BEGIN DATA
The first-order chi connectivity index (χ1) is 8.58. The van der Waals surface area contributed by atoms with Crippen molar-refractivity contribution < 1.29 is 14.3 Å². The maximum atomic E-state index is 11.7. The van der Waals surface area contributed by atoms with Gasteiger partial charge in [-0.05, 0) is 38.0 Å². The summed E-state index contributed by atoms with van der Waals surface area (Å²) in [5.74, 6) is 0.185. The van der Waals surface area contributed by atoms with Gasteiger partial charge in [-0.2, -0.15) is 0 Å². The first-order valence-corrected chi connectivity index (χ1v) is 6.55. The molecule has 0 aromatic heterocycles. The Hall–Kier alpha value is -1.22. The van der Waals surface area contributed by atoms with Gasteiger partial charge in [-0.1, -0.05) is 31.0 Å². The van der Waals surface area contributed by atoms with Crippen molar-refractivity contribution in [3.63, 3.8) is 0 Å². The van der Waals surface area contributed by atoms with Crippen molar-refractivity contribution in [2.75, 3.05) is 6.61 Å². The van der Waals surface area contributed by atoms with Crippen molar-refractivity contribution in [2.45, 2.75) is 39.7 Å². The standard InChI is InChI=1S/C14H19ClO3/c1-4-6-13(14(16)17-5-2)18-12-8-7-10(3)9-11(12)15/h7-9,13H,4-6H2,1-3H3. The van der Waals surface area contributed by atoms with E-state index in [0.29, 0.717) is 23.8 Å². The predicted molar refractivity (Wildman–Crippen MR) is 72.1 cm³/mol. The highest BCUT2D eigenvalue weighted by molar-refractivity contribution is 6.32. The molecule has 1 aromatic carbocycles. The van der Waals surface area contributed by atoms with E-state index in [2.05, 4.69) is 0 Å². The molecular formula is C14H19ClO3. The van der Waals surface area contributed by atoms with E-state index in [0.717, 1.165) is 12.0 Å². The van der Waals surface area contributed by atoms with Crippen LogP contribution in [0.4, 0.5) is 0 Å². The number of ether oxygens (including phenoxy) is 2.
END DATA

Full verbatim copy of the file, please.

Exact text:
The first-order chi connectivity index (χ1) is 8.58. The van der Waals surface area contributed by atoms with Crippen molar-refractivity contribution < 1.29 is 14.3 Å². The maximum atomic E-state index is 11.7. The van der Waals surface area contributed by atoms with Gasteiger partial charge in [-0.05, 0) is 38.0 Å². The summed E-state index contributed by atoms with van der Waals surface area (Å²) in [5.74, 6) is 0.185. The van der Waals surface area contributed by atoms with Gasteiger partial charge in [-0.2, -0.15) is 0 Å². The first-order valence-corrected chi connectivity index (χ1v) is 6.55. The molecule has 0 aromatic heterocycles. The Hall–Kier alpha value is -1.22. The van der Waals surface area contributed by atoms with Gasteiger partial charge in [-0.1, -0.05) is 31.0 Å². The van der Waals surface area contributed by atoms with Crippen molar-refractivity contribution in [3.63, 3.8) is 0 Å². The van der Waals surface area contributed by atoms with Crippen molar-refractivity contribution in [2.75, 3.05) is 6.61 Å². The van der Waals surface area contributed by atoms with Crippen molar-refractivity contribution in [2.45, 2.75) is 39.7 Å². The standard InChI is InChI=1S/C14H19ClO3/c1-4-6-13(14(16)17-5-2)18-12-8-7-10(3)9-11(12)15/h7-9,13H,4-6H2,1-3H3. The van der Waals surface area contributed by atoms with E-state index in [0.29, 0.717) is 23.8 Å². The predicted molar refractivity (Wildman–Crippen MR) is 72.1 cm³/mol. The highest BCUT2D eigenvalue weighted by molar-refractivity contribution is 6.32. The molecule has 1 aromatic carbocycles. The van der Waals surface area contributed by atoms with E-state index in [2.05, 4.69) is 0 Å². The molecular formula is C14H19ClO3. The van der Waals surface area contributed by atoms with E-state index in [0.717, 1.165) is 12.0 Å². The van der Waals surface area contributed by atoms with Crippen LogP contribution in [0.4, 0.5) is 0 Å². The number of ether oxygens (including phenoxy) is 2.